Football-inspired lifestyle collections exist in a curious portion of the industry. At one end of the subset you might have a high-end fashion house showcasing tired "designs" which look like little more than a repurposed piece of oversized 00s sportswear with a logo slapped on top of it. Conversely there are many independent creators who skillfully combine themes and ideas with the medium of football to create genuinely interesting pieces (Killa Villa immediately spring to mind, for example).
It has often felt like the quality of lifestyle collections has broadly decreased in recent years with the growing commonality of collaborations. However, diamonds do still exist in the rough. One such diamond of a collection came to my attention this week, and it serves as a blueprint for how an established brand can interact with football in a creatively positive way.
The brand in our story today is none other than Coca-Cola. Coke are no strangers to football, though their involvement in the game has been somewhat selective over the years.
Anyone but the youngest of readers will remember the brand's sponsorship of The Football League between 2004-2010 (the "Club Colours" campaign, where the Coca-Cola logo was recoloured to match the colours of each club in the football league, was a stroke of genius). Coke was also the title sponsor for the League Cup for much of the 90s, and more recently they signed a deal with the Premier League to become the official soft drink partner of the competition.
When it comes to shirts the brand's immense size hasn't translated to a bevy of sponsor appearances in the modern game. Cult classics like the Mizuno x Tokyo Verdy shirts of the 90s or the Club America shirts of the same era represent the peak of a steeply declining market share in regards to shirt sponsorship, and now you're much more likely to see the Coke logo on a concept or "what-if" design rather than the real deal. One of the reasons we see fewer big-name sponsors compared to the 90s is that there is only so much exposure a company like Coke would need or benefit from now. If anything it could be argued that alignment with one particular team might even be a negative for a brand the size of Coke.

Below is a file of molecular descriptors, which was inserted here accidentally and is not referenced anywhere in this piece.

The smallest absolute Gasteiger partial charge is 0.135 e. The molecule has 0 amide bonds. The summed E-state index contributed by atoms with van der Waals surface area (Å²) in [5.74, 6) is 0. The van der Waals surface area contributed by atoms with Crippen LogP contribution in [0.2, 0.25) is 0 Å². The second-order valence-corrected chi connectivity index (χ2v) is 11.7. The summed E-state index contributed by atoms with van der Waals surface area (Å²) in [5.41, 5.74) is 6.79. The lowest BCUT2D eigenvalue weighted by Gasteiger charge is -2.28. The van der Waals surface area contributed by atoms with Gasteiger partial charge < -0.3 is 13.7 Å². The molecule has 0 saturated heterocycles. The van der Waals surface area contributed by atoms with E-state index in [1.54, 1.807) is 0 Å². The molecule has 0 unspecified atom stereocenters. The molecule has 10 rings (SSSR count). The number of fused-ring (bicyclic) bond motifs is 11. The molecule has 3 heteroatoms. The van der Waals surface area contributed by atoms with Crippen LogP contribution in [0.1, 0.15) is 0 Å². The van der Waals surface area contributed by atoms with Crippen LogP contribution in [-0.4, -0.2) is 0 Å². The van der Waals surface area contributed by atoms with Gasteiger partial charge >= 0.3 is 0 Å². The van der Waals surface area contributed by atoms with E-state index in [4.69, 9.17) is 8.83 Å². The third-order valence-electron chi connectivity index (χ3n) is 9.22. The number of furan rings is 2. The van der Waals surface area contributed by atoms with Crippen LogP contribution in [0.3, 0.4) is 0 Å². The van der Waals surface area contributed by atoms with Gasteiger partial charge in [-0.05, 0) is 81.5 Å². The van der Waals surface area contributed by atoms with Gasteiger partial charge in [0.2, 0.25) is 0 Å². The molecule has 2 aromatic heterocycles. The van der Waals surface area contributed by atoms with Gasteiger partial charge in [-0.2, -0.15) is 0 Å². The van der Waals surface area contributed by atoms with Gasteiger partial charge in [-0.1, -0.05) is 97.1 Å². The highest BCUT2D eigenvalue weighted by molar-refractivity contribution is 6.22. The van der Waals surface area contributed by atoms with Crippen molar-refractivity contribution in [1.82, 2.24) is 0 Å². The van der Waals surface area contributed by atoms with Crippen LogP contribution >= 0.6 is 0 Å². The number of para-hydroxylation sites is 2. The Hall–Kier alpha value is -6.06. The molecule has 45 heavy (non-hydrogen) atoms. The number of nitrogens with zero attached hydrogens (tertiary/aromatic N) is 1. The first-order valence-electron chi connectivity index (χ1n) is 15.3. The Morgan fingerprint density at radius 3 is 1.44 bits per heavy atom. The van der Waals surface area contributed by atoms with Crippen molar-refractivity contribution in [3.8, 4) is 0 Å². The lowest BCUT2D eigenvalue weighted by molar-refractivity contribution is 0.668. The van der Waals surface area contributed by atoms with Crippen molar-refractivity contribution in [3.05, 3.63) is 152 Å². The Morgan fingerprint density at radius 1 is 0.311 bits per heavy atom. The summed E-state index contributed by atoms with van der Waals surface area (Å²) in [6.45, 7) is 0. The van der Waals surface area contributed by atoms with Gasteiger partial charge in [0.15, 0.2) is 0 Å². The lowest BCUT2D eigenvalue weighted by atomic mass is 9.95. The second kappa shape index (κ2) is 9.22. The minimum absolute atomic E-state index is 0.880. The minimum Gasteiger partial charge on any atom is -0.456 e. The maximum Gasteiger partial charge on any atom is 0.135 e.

Fast forward to 2024 and the Coca-Cola logo has made a rare appearance on a shirt, specifically as part of a lifestyle collection (where there is no danger of negative association with specific teams). For all the aforementioned pitfalls that many big names often fall into, the upcoming drop with Korean creative studio Over The Pitch instead manages to hit all the right notes.
I could talk all day about my fondness for the red/white/black jacket, but for the sake of brevity I want to focus on the red and black football shirt pieces. There is so much to enjoy here from a design perspective, beginning with the use of the famous Coca-Cola ribbon.
The Coke ribbon or wave is one of the most iconic logo elements in the world, and its usage as the anchor of the shirt design here is pleasing. There's more to this than first meets the eye though. Back in 1997 the South Korean national team played in one of the more underrated designs from Nike at the time. Across the red body of the home shirt splashed a double stack of white and blue waves. The pattern bears resemblance to the Coca-Cola ribbon, making the 2024 Coke x Over The Pitch shirts something of a referential nod to the 90s design. Other elements such as the distinctive Nike-style collar add further depth to the connection, whilst also complementing the other retro aesthetics (how about that wonderful Coca-Cola globe logo, which looks like it's been plucked straight out of a 90s Brazilian club shirt?).
Any big brand can clumsily stumble their way onto a kit and call it a day, but Coke and Over The Pitch make for a great pairing. The involvement of Coca-Cola as a brand elevates the collection as a whole, bringing in more eyes and increasing exposure whilst also not stifling creativity. The way that the Coke brand marks are utilised strikes a good balance between fresh ideas and nostalgic nods, and there is something here whether you're a football fan or someone with absolutely no interest in sport. This is what success looks like for a major brand wanting to get involved with the beautiful game on some level.
As Head of Content, Phil is the creative playmaker of the team, covering every angle of football shirt news in our blogs and weekly Newsletter. Whether it's telling your fakes from your authentics, or deep dives into the newest football shirts designs, Phil will have all your football shirt content needs covered.